Dr Linda Neaves

BSc (Hons) Macquarie, PhD Macquarie
Research Fellow, The Fenner School of Environment and Society
ANU College of Science

Areas of expertise

  • Evolutionary Biology 0603
  • Animal Systematics And Taxonomy 060301
  • Plant Systematics And Taxonomy 060310
  • Evolutionary Impacts Of Climate Change 060306
  • Biogeography And Phylogeography 060302
  • Biological Adaptation 060303
  • Environmental Science And Management 0502
  • Conservation And Biodiversity 050202
  • Environmental Management 050205
  • Wildlife And Habitat Management 050211
  • Genetics 0604
  • Genomics 060408
  • Molecular Evolution 060409
  • Population, Ecological And Evolutionary Genetics 060411
  • Zoology 0608

Research interests

My research uses genomic tools to address a range of species management and conservation based problems for plants and animals, including species identification and discrimination, population structure and history as well as phylogenetics. I am also interested in the development of methods to obtain information from degraded samples, such as environmental DNA, herbarium and museum samples and detection of trace DNA to provide new insights into species ecology and interactions

Monitoring genetic and evolutionary change

There are an ever-increasing number of threats to native wildlife, including increased habitat loss and fragmentation, non-native and invasive species, climate change and increased frequency of extreme conditions, all of which impact on genetic diversity. The detrimental consequences of the loss of genomic variation on persistence and the potential for evolutionary change to facilitate adaptation to changing conditions are widely recognised and form a key aspect of management strategies. However, critical baseline genetic data, particularly in adaptation to environmental change is still lacking for many species and evolutionary change may not be harnessed to its full effect in management. Using a range of approaches we are monitoring the level of genetic diversity and changes in this diversity across a range of groups, primarily mammals and birds across Australia, including several species that have been reintroduced Mulligan’s Flat Woodland Sanctuary such as eastern bettong and eastern quoll.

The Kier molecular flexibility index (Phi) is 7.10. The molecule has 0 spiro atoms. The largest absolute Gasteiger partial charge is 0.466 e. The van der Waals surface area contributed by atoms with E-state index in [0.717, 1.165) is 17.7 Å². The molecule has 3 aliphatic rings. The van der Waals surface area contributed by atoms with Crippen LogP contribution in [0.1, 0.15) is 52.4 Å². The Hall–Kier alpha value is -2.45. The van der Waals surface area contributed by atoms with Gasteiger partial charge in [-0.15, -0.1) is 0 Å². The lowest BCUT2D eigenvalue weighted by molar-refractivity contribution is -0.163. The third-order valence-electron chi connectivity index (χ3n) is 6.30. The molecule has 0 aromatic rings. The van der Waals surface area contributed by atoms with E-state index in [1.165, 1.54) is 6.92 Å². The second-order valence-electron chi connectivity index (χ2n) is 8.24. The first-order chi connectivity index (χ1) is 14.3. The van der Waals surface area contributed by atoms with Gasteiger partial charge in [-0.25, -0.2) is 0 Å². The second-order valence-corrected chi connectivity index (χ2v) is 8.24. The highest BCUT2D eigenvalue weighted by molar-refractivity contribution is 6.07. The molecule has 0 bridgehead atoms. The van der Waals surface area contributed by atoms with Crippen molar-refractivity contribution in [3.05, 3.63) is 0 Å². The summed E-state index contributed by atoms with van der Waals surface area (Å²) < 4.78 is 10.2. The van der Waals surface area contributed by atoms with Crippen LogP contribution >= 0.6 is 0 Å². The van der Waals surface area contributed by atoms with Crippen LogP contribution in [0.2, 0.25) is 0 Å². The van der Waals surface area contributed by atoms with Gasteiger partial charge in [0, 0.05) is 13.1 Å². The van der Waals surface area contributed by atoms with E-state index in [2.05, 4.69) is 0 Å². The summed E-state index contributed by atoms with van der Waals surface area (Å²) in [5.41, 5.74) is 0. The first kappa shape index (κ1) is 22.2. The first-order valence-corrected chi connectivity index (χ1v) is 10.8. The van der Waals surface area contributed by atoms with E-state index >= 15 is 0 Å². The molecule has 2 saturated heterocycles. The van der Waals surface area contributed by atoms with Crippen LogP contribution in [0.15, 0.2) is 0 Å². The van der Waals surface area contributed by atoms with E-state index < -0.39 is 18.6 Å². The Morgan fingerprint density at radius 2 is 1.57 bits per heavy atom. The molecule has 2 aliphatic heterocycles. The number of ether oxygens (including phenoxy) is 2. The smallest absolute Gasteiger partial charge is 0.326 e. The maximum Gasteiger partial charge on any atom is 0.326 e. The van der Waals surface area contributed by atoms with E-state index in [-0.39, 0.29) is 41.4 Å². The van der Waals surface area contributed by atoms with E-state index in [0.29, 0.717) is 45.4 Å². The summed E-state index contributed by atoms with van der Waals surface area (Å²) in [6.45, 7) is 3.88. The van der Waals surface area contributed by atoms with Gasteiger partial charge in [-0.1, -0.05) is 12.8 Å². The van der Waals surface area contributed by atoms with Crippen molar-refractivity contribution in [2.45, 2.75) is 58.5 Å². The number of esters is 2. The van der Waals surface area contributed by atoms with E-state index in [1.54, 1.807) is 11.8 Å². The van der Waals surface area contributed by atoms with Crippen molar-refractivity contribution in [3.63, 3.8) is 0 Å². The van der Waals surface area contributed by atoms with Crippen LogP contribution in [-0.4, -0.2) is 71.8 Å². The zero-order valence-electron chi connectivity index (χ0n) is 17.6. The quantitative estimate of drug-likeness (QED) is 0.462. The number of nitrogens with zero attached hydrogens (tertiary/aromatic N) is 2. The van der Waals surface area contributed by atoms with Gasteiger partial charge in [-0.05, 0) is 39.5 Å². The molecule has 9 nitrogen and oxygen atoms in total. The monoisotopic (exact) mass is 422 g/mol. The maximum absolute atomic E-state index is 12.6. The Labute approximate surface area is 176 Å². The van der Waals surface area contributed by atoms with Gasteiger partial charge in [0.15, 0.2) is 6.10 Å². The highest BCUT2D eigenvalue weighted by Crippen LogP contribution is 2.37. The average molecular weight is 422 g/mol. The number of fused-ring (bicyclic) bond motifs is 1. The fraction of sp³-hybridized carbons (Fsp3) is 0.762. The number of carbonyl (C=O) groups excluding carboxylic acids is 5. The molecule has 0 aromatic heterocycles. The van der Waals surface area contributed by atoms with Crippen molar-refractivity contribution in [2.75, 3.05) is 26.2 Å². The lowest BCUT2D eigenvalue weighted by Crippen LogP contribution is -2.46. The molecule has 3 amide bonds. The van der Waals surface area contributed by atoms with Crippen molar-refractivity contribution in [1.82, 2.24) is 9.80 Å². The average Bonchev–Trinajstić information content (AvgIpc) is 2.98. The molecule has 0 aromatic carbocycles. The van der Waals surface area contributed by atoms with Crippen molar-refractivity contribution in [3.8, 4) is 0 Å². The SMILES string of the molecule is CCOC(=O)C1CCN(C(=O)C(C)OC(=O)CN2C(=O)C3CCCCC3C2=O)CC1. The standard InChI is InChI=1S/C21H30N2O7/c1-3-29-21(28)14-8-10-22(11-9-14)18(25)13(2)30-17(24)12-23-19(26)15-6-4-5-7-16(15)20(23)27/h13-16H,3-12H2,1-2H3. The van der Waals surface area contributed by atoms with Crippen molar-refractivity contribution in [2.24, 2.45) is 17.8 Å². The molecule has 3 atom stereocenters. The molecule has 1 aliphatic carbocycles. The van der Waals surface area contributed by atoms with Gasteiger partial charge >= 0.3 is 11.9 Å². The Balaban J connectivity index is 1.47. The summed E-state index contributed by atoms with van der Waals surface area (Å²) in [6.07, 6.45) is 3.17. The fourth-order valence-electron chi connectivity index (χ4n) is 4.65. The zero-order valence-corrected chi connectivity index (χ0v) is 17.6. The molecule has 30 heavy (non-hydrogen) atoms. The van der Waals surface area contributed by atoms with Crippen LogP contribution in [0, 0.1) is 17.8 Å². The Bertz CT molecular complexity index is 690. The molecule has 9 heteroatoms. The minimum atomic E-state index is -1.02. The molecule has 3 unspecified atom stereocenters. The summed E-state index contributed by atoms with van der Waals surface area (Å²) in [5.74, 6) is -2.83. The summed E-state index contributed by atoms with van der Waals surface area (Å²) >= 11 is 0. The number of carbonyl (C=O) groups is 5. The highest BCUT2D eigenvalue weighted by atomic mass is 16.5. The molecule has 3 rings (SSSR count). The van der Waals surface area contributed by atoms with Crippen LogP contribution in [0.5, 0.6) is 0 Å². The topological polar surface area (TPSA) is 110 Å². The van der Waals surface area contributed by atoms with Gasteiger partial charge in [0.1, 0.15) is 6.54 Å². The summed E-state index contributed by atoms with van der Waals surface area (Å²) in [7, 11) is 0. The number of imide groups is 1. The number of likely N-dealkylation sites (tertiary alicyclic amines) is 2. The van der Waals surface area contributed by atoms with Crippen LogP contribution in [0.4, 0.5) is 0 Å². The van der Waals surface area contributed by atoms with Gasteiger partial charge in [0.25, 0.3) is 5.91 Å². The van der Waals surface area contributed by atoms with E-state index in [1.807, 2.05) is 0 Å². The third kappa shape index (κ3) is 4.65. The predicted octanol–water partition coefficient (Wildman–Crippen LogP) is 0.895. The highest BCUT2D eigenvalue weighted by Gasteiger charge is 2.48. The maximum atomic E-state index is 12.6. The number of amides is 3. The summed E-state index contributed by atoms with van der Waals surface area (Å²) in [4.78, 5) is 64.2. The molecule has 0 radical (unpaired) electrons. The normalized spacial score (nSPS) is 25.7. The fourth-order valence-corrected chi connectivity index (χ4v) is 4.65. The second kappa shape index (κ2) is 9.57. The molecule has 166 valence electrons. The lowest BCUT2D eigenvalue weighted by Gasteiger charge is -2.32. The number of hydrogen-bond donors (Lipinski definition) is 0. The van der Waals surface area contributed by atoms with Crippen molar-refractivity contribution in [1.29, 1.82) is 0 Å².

Understanding trophic interactions between species and tracking change

 The conservation and restoration of Australia’s ecosystems requires and understanding of the community composition and the interactions between key taxa. Native faunal assemblages have been disrupted to varying degrees, with many taxa lost before scientific studies, which could have guided restoration, were undertaken. The direct trophic impacts of species can have flow on effects that result in alteration of assemblages and ecological succession and diet can be influenced by a range of factors, including availability, competition and predation risk, habitat fragmentation and urbanisation. However, predicting the direct trophic impacts of a reintroduction is not straightforward. This is because our understanding of ecosystem assemblages and interactions between individual species is limited, particularly for species which have been reintroduced to an area after local extinctions decades or even 100s of years ago. Thus, our understanding of the potential direct impacts of reintroduced species on other species in the ecosystem is limited.

We are investigating the DNA found in scats we are investigating the diet of a range of animals, some of which have been reintroduced at Mulligan’s Flat – Goorooyarroo Nature Reserves and surrounds to understand how these animals may interact and their impacts on the plants and fungi in the reserve. We are also working on using other forms of eDNA – the DNA that all organisms shed into the environment to determine and track which species occur at the site.



Linda did her undergraduate and PhD at Macquarie University where she studied the population genetics of kangaroos. She then moved to Scotland for a postdoc at the Royal Botanic Garden Edinburgh, where she worked with scientists, conservation practitioners and government organisation to improve the integration of genetic data and information into policy. She briefly returned to Australia, working the Australian Centre for Wildlife Genomics, Australian Museum on the koala genome project and the development of next generation sequencing technologies, where she developed an interest in the application of trace DNA. Following this she undertook a joint postdoc between the Royal Botanic Garden Edinburgh and the Australian Museum during which she investigated of the diet of wild giant panda in China. In 2020, she moved to ANU as a conservation geneticist in Fenner where she works on a range of projects using DNA and genetic tools to address conservation relevant questions.


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Updated:  18 July 2024 / Responsible Officer:  Director (Research Services Division) / Page Contact:  Researchers